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  • What does it look like?
    • At this stage, which sometimes overlaps with solitary play, your little one is suddenly aware that his peers are also playing. He will not interact with them, but he may ask questions about them, and be interested in observing how they play. 
  • Why does it look like this?
    • This is when your child learns from others. Until now, his baby games have been focused on learning from his environment, but now he gets to see how other kids around him play. This stage will help him become mentally prepared with the way others play before participating.
  • How can I participate?
    • At this stage, it’s important for your little one to have lots of interactions with his peers. Taking him to playgroups, putting him in daycare, and setting up playdates will help him get more comfortable around his peers and soon he’ll be ready to interact with them. 

Stage 4: Parallel play (2.5 – 3 years)

  • What does it look like?
    • The parallel play looks like a combination of solitary play and onlooker play. At this stage, your little one is playing on his own, while sitting next to his peers and often observing them play.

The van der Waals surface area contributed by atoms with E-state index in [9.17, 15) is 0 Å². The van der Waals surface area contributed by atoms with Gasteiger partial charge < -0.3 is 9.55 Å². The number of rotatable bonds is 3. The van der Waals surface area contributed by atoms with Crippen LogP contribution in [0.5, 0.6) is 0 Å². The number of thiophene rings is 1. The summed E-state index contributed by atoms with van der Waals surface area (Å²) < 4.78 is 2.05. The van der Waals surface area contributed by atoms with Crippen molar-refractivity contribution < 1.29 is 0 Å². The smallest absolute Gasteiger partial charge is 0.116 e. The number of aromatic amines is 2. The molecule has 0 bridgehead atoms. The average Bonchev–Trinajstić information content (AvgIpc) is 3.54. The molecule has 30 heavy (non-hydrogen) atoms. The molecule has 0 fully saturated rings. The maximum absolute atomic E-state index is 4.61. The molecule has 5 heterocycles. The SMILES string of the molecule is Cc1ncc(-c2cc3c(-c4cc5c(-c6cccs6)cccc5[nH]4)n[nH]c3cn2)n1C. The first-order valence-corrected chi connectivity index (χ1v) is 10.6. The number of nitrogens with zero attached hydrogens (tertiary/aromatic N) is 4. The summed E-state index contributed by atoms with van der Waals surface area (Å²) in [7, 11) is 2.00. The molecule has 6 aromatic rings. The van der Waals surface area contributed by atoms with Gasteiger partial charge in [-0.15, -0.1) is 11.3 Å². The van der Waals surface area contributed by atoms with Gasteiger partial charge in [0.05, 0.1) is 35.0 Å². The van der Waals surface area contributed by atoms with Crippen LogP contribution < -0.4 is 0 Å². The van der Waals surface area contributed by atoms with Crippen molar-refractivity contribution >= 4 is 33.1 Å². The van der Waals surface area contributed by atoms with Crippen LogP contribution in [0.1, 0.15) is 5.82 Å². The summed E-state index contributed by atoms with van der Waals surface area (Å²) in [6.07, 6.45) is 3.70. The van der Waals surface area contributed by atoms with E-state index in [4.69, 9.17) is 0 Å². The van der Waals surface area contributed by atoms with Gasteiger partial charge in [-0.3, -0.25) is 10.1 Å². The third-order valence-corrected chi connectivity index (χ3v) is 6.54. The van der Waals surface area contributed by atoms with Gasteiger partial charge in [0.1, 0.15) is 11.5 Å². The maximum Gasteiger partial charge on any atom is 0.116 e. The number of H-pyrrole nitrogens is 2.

• Why does it look like this?
    • This stage allows your child to learn about interactions with others. He knows how he likes to play and now wants to play around peers. This teaches him about being a part of a group, peer regulation, and understanding the social environment.
  • How can I participate?
    • At this stage, it’s still mostly about his peers! Continue to take him to playgroups and set up playdates as often as possible!

The last two stages of social play are associate play and cooperative play. These are both typically observed when children are about 3-5+ years.

Stage 5: Associate play (3 – 4 years)

  • What does it look like?
    • During associate play, the children involved play with a similar toy or activity (trains, building blocks, playground equipment, etc.), but each child has their own goal in mind. At this stage, most interactions have to do with sharing different toys or taking turns, without any set structure, rules, or sequence to the play.
  • Why does it look like this?
    • This is when your child understands how to get along with others. He’s spent a lot of time playing and observing, and now he’ll start to understand what it takes to get what he wants when there are other people involved or they are playing with what he wants to play with. At this stage, your little one is having his first social interactions with peers and engaging in what this requires.